Another time when canary testing is the right option is when the test or staging environment does not match the conditions of the production environment. In such situations, running tests with a small group of users will help you detect problems in the live environment.

The timing of canary testing can vary based on the organization’s processes and deployment pipeline. It may occur just before a broader release or as part of a continuous delivery pipeline with incremental deployments. In any case, the goal is to catch issues early and ensure a smooth and reliable software release.

How to Do Canary Testing?

Developers perform canary testing by rolling out a certain feature type or functionality to a small set of users. The purpose is to verify if any issues exist in the new code before releasing it to all the users. Such an approach of limiting the distribution to a group of individuals ensures that the teams can validate and assess the new feature before making it available for everyone. Typically, developers choose 5 to 10% of the total users to execute canary testing.

Then, the output of the release is assessed by the teams; they receive feedback from the users. And developers work on improving the performance or fixing the issues in the code, if any, before making it live for a larger audience.

How Canary Testing Works?

There are several steps to the working procedure of canary testing, which includes deployment and gradual rolling out of the service for the users. Let’s look at all these steps in sequence:

  • Plan and segment the users who will receive the new update of the application for testing.
  • Deploying the update to this selected group of users using a feature flag toggle or tool is the next step. You can read more about this approach in the feature flag section of the same blog.
  • During the canary deployment, extensive monitoring and logging are in place to track various performance metrics, such as response times, error rates, and resource utilization.
  • If the canary release behaves as expected and shows stable performance, the deployment is gradually expanded to include a larger portion of the user base or server infrastructure. It can either be automatic or manual, depending on the organization’s processes and tools.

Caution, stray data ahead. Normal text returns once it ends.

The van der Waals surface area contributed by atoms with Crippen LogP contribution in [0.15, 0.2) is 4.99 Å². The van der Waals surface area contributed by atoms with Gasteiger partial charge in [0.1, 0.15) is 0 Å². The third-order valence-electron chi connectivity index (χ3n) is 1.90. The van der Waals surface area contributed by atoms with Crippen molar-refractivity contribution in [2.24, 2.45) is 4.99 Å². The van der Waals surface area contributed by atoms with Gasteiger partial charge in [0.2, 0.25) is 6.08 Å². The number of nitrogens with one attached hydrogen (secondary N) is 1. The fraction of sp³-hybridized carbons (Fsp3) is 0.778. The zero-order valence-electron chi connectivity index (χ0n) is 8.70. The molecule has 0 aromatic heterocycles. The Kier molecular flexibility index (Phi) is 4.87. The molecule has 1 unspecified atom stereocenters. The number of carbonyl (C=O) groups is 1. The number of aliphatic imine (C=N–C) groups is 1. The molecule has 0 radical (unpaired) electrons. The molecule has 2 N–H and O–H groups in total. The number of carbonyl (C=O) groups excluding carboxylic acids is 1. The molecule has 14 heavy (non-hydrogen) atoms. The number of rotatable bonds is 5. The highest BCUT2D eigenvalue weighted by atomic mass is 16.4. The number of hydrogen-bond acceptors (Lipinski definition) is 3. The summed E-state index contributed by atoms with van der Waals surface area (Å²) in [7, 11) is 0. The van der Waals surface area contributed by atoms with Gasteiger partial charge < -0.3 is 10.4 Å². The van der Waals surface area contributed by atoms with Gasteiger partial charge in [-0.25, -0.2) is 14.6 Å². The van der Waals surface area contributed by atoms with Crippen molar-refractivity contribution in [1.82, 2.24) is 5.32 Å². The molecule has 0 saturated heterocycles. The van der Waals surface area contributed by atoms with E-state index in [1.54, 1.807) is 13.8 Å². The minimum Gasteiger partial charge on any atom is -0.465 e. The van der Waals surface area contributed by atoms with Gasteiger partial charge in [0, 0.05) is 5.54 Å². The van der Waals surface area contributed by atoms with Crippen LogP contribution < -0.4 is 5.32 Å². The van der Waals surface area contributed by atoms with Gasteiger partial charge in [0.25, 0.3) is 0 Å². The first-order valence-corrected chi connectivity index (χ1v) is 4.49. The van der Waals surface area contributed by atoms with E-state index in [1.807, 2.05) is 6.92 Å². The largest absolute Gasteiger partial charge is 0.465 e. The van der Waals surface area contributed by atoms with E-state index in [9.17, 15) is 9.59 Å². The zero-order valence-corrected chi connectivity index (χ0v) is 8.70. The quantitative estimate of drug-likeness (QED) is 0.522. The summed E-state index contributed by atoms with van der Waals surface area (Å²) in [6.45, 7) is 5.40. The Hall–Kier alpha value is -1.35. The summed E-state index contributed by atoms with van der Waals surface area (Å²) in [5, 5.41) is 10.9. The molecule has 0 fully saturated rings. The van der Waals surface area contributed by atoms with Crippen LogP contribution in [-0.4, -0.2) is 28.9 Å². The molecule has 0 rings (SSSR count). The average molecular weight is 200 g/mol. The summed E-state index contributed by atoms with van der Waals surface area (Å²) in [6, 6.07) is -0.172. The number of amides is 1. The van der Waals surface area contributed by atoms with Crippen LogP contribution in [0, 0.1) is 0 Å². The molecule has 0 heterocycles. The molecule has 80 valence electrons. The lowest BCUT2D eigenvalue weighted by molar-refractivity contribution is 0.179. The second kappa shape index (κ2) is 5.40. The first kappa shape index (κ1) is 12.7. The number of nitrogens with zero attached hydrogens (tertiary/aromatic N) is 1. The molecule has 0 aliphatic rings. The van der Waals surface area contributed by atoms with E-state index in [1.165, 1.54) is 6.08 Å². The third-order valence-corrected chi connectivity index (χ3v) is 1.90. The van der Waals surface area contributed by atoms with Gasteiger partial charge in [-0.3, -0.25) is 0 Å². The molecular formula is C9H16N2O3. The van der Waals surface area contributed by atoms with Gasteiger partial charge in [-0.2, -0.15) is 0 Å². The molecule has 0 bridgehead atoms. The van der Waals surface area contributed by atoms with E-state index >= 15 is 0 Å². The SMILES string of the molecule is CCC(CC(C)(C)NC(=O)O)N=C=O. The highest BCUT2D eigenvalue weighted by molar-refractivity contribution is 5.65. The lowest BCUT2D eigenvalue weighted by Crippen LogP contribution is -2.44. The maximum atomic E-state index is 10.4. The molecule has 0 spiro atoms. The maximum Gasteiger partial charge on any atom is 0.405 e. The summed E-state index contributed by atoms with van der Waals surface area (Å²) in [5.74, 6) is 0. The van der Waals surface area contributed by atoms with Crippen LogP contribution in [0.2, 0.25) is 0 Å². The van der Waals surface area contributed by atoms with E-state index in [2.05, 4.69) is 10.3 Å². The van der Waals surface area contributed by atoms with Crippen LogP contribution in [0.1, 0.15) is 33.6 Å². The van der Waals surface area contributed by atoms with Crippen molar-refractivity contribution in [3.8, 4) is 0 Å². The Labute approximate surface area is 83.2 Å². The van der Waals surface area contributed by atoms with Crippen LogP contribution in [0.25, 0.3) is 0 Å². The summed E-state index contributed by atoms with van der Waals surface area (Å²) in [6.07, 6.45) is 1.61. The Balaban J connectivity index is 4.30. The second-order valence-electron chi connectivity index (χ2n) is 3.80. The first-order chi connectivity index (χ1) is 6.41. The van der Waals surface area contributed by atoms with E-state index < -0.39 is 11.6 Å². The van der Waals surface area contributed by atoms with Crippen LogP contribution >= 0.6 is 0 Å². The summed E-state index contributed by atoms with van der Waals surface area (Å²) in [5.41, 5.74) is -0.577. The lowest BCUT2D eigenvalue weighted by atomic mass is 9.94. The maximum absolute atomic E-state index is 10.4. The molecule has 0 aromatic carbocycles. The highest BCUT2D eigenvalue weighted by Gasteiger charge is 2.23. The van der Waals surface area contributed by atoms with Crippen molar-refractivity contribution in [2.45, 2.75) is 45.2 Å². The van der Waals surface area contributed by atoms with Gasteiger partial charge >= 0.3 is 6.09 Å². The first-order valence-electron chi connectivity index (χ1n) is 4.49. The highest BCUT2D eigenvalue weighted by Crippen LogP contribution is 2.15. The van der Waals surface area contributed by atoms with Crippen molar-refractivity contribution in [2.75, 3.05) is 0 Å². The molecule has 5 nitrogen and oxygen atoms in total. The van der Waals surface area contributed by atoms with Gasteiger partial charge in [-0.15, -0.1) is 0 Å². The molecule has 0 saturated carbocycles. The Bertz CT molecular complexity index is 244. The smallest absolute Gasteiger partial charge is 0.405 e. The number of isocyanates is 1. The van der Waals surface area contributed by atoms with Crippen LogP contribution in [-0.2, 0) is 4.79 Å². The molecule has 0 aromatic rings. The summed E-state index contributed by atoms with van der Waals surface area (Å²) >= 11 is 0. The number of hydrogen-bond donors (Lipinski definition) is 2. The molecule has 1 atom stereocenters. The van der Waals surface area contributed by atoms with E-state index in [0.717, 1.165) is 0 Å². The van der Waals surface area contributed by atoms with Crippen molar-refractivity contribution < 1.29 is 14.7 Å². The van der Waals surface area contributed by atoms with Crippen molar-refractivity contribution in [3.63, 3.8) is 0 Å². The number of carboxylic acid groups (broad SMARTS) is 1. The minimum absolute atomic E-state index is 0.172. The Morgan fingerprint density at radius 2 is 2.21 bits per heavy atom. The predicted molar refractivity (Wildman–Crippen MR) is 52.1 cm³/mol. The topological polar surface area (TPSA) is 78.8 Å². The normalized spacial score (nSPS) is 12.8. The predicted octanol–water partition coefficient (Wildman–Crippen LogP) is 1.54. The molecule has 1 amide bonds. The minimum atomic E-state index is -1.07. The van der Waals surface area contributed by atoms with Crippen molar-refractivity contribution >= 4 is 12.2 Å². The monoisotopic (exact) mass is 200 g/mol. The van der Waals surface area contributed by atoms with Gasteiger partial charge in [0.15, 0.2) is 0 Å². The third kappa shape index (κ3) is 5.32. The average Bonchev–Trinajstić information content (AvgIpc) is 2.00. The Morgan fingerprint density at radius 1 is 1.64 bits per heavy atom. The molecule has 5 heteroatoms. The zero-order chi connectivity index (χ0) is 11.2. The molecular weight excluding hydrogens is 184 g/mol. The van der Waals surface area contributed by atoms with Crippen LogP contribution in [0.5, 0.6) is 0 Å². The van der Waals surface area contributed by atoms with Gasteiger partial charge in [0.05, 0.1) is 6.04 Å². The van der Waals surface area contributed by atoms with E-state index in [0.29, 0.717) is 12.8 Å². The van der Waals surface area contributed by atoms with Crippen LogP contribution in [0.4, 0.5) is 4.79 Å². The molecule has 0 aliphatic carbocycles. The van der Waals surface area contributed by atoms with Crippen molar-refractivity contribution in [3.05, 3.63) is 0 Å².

• Engineers and testers closely analyze the data collected during the canary release phase. They compare the performance and user experience of the new version with the old one. If any issues or anomalies are detected, they can roll back the release or make adjustments before continuing the rollout.
  • Once the canary release successfully passes all performance and stability checks and demonstrates that it’s ready for full-scale deployment, it is rolled out to all users or servers.

Canary Test Deployment

A new version of the software, often containing new features, bug fixes, or updates, is prepared for release. Instead of deploying it to all users or servers at once, it is initially deployed to a small and carefully selected subset.


In the planning phase, define clear objectives for the canary release and select the initial user or server subset. Establish monitoring and data collection strategies to track performance metrics.


During implementation, employ deployment methods such as feature flags or load balancer configurations to roll out the new version gradually. Automation tools can assist in managing the deployment expansion.


Once fully deployed, analyze performance and user feedback to assess whether objectives were met and issues identified. This data-driven approach forms decisions on whether to proceed, make adjustments, or roll back the release.

Running Canary Tests with Feature Flags

Canary Testing Using Feature Flags
Canary Testing Using Feature Flags

You can run canary testing using feature flags that release the code but don’t enable the features automatically. Developers can remotely switch the feature option on-off for the selected number of users. The feature flag method allows developers to target as small as 1% of users while monitoring metrics like error rates, latency, and business potential. It ensures that there are no negative effects on the users because of the release. Please note that most users will not see the new update as the feature flag will allow only Canary users to access it.